There are no mediocre blog posts
Okay, so here is a little window into my process.
I started this blog post last weekend, I was inspired, and excited to write for the first time in a while. But then I didn't finish it, and then I started to avoid it, and then I felt really blocked.
My frustration with this block is actually what inspired me to start this blogging daily for a month thing, and to give myself a time limit, and to challenge myself to risk bringing more of myself here.
This post is really what inspired the two previous posts. Tonight, I decided to share the abandoned post with you. I spent an hour waiting for the slow internet to upload my website, and then I copied and pasted my unfinished blog post here, with a only touch of editing.
[T]he speed with which an idea in your head reaches thousands of other people’s eyes has another deflating effect, this time in reverse: It ensures that you will occasionally blurt out things that are offensive, dumb, brilliant, or in tune with the way people actually think and speak in private. That means bloggers put themselves out there in far more ballsy fashion than many officially sanctioned pundits do, and they make fools of themselves more often, too. The only way to correct your mistakes or foolishness is in public, on the blog, in front of your readers. You are far more naked than when clothed in the protective garments of a media entity.
But, somehow, you’re liberated as well as nude: blogging as a media form of streaking. I notice this when I write my blog, as opposed to when I write for the old media. I take less time, worry less about polish, and care less about the consequences on my blog. That makes for more honest writing. It may not be “serious” in the way, say, a 12-page review of 14th-century Bulgarian poetry in the New Republic is serious. But it’s serious inasmuch as it conveys real ideas and feelings in as unvarnished and honest a form as possible. I think journalism could do with more of that kind of seriousness. It’s democratic in the best sense of the word. It helps expose the wizard behind the media curtain.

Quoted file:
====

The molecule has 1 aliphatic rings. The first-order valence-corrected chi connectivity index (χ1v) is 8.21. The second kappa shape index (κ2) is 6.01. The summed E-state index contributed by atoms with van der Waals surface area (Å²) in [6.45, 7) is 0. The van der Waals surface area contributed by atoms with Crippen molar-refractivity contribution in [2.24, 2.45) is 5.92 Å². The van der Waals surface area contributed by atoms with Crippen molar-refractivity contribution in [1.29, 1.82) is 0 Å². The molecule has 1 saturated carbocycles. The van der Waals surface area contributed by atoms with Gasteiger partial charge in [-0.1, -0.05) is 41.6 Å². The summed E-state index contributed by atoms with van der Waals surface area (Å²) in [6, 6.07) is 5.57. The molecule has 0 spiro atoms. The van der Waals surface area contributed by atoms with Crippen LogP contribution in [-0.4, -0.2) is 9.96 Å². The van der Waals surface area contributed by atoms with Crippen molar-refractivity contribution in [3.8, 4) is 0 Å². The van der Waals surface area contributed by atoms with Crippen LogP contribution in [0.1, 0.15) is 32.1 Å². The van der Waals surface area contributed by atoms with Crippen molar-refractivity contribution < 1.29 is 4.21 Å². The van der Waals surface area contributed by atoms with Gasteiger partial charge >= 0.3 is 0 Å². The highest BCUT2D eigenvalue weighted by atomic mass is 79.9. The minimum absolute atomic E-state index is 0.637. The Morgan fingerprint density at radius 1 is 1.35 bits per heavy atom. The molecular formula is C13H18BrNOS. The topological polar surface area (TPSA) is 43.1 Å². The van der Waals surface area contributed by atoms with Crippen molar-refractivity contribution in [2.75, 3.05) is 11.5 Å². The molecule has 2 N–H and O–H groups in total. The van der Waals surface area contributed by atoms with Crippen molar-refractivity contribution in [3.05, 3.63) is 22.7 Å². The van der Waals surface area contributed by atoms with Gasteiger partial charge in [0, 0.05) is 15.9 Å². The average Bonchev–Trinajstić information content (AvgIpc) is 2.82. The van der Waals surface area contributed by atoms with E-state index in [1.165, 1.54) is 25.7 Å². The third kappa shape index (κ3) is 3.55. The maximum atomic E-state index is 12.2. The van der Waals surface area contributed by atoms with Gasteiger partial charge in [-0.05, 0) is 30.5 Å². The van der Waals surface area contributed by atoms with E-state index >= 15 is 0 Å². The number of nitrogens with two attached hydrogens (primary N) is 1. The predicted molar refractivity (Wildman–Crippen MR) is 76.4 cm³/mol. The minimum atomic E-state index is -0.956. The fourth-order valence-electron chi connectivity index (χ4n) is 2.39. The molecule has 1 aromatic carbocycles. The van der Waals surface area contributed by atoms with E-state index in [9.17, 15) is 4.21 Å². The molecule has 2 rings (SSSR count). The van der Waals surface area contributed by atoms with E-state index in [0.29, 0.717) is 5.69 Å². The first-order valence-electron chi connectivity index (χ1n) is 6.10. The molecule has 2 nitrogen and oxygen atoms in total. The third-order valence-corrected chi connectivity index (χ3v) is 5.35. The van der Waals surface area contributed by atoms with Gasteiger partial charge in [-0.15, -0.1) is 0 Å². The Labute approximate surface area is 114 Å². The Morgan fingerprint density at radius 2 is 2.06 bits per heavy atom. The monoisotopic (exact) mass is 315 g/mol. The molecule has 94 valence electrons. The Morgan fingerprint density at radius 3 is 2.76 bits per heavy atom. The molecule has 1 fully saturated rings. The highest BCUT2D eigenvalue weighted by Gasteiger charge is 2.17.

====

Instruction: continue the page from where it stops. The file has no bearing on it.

Last night I was feeling down about my blogging, because of my continuing struggle to reconnect to that delicious creative flow that I had felt my first year of blogging, which was everyday. I had written a post that felt a little rushed, and I was concerned that it was mediocre. Whenever I struggle with these types of problems, or really, any problem, I turn to my husband who is the wisest person I know, even wiser than I’d like to think I am. He deserves a vicarious honorary degree from my every experience of learning since we've been together. (This July it will be 12 years.) His ability to know and understand and reflect me is magic. He mirrors me and reminds me what I already know, but forgot, because I can get lost within certain aspects of my personality. When I struggle with feeling whole, he helps reflect the parts of me that I have forgotten.
“There are no mediocre blog posts.” he said. And then explained why this is true. And he was right. He helped me remember that a blog is a log. “A log is an official record of events during the voyage of a ship or aircraft.” (New Oxford American Dictionary). A log is a record of life, as you experience it. Preferably daily. To me a blog is both science and art. The art is pushing oneself into new forms of expression. The science is the tracking of life.
When I brought up my feelings of disappointment about not offering more polished or thought-out writing, he reminded me this time what a blog actually is and what it's for. It's for sharing a process. For his example--he referred to one of his favorite internet reads: Andrew Sullivan's blog, The Dish, which disseminated, in February of this year, after over ten years of a wide readership. Sullivan has decided to leave it up as an archive to access.
This morning, I woke up ready to approach my blog in a new light—I checked The Dish and found the quote above--which Andrew Sullivan had written 13 years ago. I was so inspired, I immediately came here to share with you what I am starting to understand.
For me, blogging is foremost about honesty--it's about revealing the little details of the clunky, messy, exuberant process of life. It is about developing a point of view, strengthening it daily, which includes sharing my point of view even when it is uncertain or has changed.